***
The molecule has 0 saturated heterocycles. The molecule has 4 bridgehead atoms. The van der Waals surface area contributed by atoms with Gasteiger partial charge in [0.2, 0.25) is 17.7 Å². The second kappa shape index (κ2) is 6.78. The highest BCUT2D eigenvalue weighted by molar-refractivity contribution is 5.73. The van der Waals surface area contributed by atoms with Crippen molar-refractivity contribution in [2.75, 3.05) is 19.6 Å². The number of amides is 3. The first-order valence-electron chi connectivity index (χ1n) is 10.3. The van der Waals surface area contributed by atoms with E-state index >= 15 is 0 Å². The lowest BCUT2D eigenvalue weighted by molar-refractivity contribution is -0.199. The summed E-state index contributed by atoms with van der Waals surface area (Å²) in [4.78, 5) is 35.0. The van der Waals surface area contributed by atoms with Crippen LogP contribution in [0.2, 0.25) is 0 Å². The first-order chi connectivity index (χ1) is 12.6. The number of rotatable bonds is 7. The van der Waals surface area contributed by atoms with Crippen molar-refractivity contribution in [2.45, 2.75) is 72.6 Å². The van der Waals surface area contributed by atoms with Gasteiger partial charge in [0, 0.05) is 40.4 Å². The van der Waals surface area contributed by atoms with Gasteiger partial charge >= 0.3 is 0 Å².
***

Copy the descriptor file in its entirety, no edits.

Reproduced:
The molecule has 0 saturated heterocycles. The molecule has 4 bridgehead atoms. The van der Waals surface area contributed by atoms with Gasteiger partial charge in [0.2, 0.25) is 17.7 Å². The second kappa shape index (κ2) is 6.78. The highest BCUT2D eigenvalue weighted by molar-refractivity contribution is 5.73. The van der Waals surface area contributed by atoms with Crippen molar-refractivity contribution in [2.75, 3.05) is 19.6 Å². The number of amides is 3. The first-order valence-electron chi connectivity index (χ1n) is 10.3. The van der Waals surface area contributed by atoms with E-state index >= 15 is 0 Å². The lowest BCUT2D eigenvalue weighted by molar-refractivity contribution is -0.199. The summed E-state index contributed by atoms with van der Waals surface area (Å²) in [4.78, 5) is 35.0. The van der Waals surface area contributed by atoms with Crippen LogP contribution in [0.2, 0.25) is 0 Å². The first-order chi connectivity index (χ1) is 12.6. The number of rotatable bonds is 7. The van der Waals surface area contributed by atoms with Crippen molar-refractivity contribution in [2.45, 2.75) is 72.6 Å². The van der Waals surface area contributed by atoms with Gasteiger partial charge in [0, 0.05) is 40.4 Å². The van der Waals surface area contributed by atoms with Gasteiger partial charge >= 0.3 is 0 Å².